Plan B: It can be the option meant to happen- Moon's route to college
Updated: Feb 25
As I start my second semester senior year of college, I am reflecting on how I got here and where I am going. My college process was unusual to say the least. It started off pretty similarly to my peers, I met with my college counselor at my high school, I received a list of schools that she thought would be compatible for me, I took the ACT and SAT with accommodations, and I applied early decision to a school that I thought was perfect for me. Nevertheless, life has a funny way of working out but I'll get to that part later.
I went to private school and my school had college counselors that spent one-on-one time with each student working to create a college plan. I was incredibly fortunate to have this resource and I recognize that in non-private education spaces these resources can be harder to find. That's why what Dr. Katie, with AutismNERD, is doing is so incredible! Katie works to connect right-fit resources for families approaching the college planning process. When I met with my college counselor, they asked me- and my peers- what I was looking for in an educational environment, as well as whether students wanted their schools to accept test scores, what majors they were interested in, and what types of classroom settings they felt they fit best into. I was a non-traditional student in high school; I struggled with mental health issues as well as learning disabilities, and I wanted a college that was going to be able to provide for me and educate me although I might learn differently than other seemingly traditional students.
With this in mind, my college counselor provided me with various unique small liberal arts schools. There's a lot of wonderful things about these small liberal arts schools, but unfortunately in the current economic climate many colleges struggle with funding. I had received acceptance into a small school in Massachusetts that was my dream school. Unexpectedly, this plan had to change. On January 15th (the deadline for most regular decision applications), I received an email from that school outlining how it was uncertain at that time whether they could accept a freshman class due to financial constraints. I was devastated. I ran to my college counselor's office in tears expressing that I never knew anything like this could happen, and she expressed a similar sentiment. Right then and there we sat down and made a plan. I was distressed, so my focus waned, but I knew that I had to work through this in order to go to college in the fall semester. I called my parents and they were equally heartbroken. I ended up going home for the rest of the school day to focus on this issue. I contacted other schools that were on my list and explained my situation to them. That's when I found Beloit College. I had initially discounted Beloit as there was a football team and frats and sororities, and that was not particularly what I wanted out of college. After viewing their website and reading some of the stories they had published, I thought that maybe I could see myself here and decided to submit an application.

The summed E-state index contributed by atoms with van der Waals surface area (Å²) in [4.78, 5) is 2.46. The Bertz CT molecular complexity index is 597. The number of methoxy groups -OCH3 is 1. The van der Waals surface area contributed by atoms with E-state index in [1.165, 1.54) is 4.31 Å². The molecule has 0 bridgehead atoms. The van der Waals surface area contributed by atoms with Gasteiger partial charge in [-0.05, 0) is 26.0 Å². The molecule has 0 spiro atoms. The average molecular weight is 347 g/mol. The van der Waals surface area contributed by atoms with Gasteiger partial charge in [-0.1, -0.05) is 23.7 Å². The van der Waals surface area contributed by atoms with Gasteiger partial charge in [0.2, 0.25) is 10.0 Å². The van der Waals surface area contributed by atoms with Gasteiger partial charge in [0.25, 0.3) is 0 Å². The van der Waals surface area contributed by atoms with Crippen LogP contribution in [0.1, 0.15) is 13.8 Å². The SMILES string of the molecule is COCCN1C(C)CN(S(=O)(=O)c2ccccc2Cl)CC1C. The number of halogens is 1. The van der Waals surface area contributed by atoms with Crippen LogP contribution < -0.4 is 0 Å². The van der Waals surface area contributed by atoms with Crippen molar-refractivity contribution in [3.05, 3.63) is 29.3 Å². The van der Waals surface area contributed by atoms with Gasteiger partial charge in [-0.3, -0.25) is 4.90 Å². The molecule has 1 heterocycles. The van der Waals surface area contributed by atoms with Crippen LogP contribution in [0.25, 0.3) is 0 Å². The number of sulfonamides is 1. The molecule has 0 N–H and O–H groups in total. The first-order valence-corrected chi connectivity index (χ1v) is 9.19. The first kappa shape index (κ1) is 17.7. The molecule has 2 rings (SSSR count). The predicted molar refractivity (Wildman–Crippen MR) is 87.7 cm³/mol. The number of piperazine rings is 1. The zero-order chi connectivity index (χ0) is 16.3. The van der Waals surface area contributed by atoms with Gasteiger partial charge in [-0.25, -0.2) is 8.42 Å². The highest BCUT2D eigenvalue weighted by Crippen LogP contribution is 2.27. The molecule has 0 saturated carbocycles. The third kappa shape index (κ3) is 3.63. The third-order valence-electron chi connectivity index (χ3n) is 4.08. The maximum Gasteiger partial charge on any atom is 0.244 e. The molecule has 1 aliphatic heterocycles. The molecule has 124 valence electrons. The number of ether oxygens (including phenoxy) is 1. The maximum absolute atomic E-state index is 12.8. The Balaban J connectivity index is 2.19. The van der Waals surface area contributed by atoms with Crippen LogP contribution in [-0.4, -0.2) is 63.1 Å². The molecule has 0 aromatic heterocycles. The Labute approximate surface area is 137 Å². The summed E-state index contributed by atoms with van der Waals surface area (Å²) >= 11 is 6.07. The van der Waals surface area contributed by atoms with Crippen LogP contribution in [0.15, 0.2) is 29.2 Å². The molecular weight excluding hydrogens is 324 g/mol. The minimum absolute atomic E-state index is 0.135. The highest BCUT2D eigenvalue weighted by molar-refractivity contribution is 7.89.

A few weeks later, I heard back from Beloit and was accepted with a scholarship. I was added to a new student Facebook group and got to see who my potential classmates might be. I thought that I could really see myself with some of them. I went to an admitted students day and really fell in love with the campus and the community there. I met with faculty members and the director of accommodation services on campus and believed that I could be well taken care of as a student.
I would not be the person I am today if I would have gone to the school that I initially thought was my dream school. Through Beloit and the uncertainty of life I have learned resilience and how to grow in various environments and make a home for myself wherever I am. These are skills that far transcend the classroom. Here I learned how to advocate for myself, access student resource services, discuss my accommodations with professors, publish research, and find friendships. I am grateful for my time at this institution although it is not the one that I anticipated I would find myself in. All this is to say, wherever you find yourself at the college process and whatever level of uncertainty you feel, with the right support and community, I truly believe that a student will be able to make it through whatever challenges with which they’re faced.
College is meant to challenge you; not only academically, but socially, emotionally, and as a test of oneself. It likely will not always be easy and there will be times where you might wonder why you are doing this. I hope in these moments you can think of students like me. students that barely graduated high school, who are now published researchers applying for PhD programs, and recognize that oftentimes all students need is the correct environment to grow in. I am incredibly fortunate that I found that at Beloit.